Test circuit stands to lose iconic Wanderers Stadium

First published on the Club Cricket Conference website

The ICC pitch watchdog has quickly sunk its teeth into an unsuspecting backside. The Wanderers has become the first venue to be sanctioned in the new crackdown, as though to emphasise that no international ground, however famous, can be guaranteed Test cricket.

The iconic Johannesburg stadium finds itself in real danger of suspension after the recent third Test between South Africa and India. For Wanderers to disappear from the international circuit would be unthinkable, like losing Lord’s or the Melbourne Cricket Ground. The towering stands that dwarf the little club-style pavilion make this stadium one of the finest and most dramatic in the world. The pitch usually offers pace and bounce and therefore entertainment. Sizeable crowds attend matches.

A trend in five-day cricket generally had been a return of featherbed strips – with drop-in pitches a culprit – so the Wanderers setback came as a surprise. Preparing pitches is not an exact science for even the most expert groundsman, so something must have gone badly wrong with turf preparation in South Africa’s 63-run defeat. At one stage the umpires felt that the pitch was dangerous and considered abandoning the match.

The ICC match referee Andy Pycroft rated the pitch as “poor” so that three demerit points were automatically awarded. This meant that if Wanderers were to reach a total of five points in the next five years, the ground would be barred from hosting international cricket for at least a year.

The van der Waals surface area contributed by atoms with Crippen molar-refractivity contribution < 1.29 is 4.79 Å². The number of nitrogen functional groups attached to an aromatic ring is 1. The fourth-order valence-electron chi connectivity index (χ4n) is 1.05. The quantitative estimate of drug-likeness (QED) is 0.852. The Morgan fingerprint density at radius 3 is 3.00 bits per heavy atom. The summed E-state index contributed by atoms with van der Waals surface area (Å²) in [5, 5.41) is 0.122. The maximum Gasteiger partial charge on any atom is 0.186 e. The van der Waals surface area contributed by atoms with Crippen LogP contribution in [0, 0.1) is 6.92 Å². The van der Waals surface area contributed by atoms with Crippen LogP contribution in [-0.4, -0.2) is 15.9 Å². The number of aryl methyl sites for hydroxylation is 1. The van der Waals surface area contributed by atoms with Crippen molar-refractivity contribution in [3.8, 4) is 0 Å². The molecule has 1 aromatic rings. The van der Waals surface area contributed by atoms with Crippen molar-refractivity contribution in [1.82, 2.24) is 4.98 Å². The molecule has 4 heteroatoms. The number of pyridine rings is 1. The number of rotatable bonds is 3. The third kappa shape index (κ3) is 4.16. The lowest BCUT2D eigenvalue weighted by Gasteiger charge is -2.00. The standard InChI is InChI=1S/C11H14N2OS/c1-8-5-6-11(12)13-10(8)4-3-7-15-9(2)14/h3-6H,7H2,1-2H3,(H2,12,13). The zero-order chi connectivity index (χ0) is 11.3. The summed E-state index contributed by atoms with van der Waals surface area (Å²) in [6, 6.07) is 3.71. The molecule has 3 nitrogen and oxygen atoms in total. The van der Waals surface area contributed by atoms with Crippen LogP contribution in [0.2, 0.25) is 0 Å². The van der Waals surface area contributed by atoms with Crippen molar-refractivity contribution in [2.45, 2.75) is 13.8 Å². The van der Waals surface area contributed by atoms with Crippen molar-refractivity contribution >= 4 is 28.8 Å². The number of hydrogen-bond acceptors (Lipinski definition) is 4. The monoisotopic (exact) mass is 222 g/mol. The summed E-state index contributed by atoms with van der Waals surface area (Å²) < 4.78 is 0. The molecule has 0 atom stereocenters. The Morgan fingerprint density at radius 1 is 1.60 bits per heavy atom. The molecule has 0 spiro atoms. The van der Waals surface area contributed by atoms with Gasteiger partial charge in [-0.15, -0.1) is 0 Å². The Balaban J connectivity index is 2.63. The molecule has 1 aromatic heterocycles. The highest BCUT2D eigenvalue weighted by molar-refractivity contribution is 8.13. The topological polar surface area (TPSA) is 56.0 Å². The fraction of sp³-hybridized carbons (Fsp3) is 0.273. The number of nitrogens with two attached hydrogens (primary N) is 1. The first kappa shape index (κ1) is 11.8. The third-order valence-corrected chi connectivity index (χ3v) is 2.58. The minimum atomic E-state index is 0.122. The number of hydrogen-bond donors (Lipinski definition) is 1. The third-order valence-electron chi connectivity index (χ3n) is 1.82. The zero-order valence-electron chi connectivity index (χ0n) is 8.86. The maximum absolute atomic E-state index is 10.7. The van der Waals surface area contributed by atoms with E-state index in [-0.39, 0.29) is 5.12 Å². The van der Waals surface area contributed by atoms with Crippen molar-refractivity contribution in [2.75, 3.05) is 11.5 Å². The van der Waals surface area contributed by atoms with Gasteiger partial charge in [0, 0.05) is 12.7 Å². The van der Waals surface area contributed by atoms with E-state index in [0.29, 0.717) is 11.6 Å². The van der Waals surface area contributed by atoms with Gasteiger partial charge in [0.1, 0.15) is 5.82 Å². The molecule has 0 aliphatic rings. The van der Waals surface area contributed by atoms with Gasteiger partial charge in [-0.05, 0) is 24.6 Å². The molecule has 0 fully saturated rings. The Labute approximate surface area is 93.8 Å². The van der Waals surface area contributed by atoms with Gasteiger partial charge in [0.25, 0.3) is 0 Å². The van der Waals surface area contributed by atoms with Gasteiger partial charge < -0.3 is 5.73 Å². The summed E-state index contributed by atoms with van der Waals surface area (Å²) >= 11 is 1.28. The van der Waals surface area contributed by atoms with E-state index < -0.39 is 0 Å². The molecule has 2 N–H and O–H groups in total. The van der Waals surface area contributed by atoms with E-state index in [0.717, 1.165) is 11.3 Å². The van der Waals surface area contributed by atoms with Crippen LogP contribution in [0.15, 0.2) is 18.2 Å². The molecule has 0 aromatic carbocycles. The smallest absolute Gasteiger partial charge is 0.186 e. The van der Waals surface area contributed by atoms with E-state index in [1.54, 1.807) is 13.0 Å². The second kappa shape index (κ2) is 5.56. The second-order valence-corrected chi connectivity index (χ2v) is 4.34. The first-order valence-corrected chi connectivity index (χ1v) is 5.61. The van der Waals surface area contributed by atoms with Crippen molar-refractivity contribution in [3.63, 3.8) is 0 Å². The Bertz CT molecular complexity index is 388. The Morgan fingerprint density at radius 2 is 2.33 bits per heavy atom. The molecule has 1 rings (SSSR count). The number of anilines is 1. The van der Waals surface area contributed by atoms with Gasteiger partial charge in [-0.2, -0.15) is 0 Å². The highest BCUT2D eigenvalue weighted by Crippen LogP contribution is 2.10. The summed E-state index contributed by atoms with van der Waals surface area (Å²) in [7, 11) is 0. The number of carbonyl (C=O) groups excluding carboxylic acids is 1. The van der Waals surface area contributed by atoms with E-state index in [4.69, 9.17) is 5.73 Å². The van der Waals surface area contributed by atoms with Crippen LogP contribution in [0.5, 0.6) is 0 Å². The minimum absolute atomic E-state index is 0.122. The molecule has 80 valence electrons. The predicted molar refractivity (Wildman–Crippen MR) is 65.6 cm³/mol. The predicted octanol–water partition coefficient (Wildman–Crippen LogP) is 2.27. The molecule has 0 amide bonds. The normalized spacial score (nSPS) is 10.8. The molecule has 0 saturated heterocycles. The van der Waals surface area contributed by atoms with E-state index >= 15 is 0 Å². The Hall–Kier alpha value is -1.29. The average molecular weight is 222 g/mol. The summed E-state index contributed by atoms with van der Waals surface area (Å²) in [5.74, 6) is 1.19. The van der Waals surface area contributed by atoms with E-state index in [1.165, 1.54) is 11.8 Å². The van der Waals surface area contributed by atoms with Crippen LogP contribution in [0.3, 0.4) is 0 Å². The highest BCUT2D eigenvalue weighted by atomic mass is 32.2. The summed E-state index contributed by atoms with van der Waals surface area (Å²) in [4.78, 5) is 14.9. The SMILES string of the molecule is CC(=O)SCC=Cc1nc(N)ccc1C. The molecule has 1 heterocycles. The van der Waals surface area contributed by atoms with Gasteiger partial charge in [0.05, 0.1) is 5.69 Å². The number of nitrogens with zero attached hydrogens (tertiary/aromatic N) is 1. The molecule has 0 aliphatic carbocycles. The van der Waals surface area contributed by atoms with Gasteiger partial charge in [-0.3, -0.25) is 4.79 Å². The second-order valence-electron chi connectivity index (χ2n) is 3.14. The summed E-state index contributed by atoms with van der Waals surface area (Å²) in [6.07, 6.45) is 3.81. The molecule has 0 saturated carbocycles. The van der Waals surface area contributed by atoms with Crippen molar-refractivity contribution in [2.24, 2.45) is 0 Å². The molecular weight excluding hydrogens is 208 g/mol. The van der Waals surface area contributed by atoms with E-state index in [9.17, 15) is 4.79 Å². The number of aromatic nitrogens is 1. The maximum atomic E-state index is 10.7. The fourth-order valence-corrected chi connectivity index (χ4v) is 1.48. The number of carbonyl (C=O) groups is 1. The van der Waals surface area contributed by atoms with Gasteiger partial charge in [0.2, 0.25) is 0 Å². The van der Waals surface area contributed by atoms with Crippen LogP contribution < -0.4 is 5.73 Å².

Pycroft reported that the pitch had excessively steep and unpredictable bounce, and excessive seam movement. “It deteriorated quickly as the match progressed,” he said, “which made batting extremely difficult and hazardous, resulting in the medical staff from both the sides having to come onto the field of play multiple times to treat their batsmen.”

Pycroft added: “As the on-field umpires are also responsible for the players’ safety, they expressed concerns about the behaviour of the pitch, and debated after day three if it was appropriate to continue the match. In the end, the umpires made the decision to continue, and the Test reached its natural conclusion on day four. However, there was still excessive variable bounce and seam movement when the Test match ended.”

According to the new ICC regulations, one demerit point is awarded to venues with pitches rated by the match referees as ‘below average’. The sanction rises to three for ‘poor’ and five for ‘unfit’. From a spectator’s point of view, there is more interest in a bowler’s match than five days of cheap runs on a featherbed pitch, but the Wanderers must have been close to unfit. The batsmen took a bruising during this Test, and AB de Villiers will miss the one-day series through a finger injury.

The scoring was remarkable in the circumstances. A total of 805 runs were chiselled out in almost 296 overs for 40 wickets. Dean Elgar became the first South Africa batsman to carry his bat in both innings for a second time in a Test. South Africa won the series 2-1.

In December the Melbourne Cricket Ground was criticised for a bland drop-in pitch for the Ashes Test against England. This might well have cost them three points if the ICC sanctions had been in place at the time.

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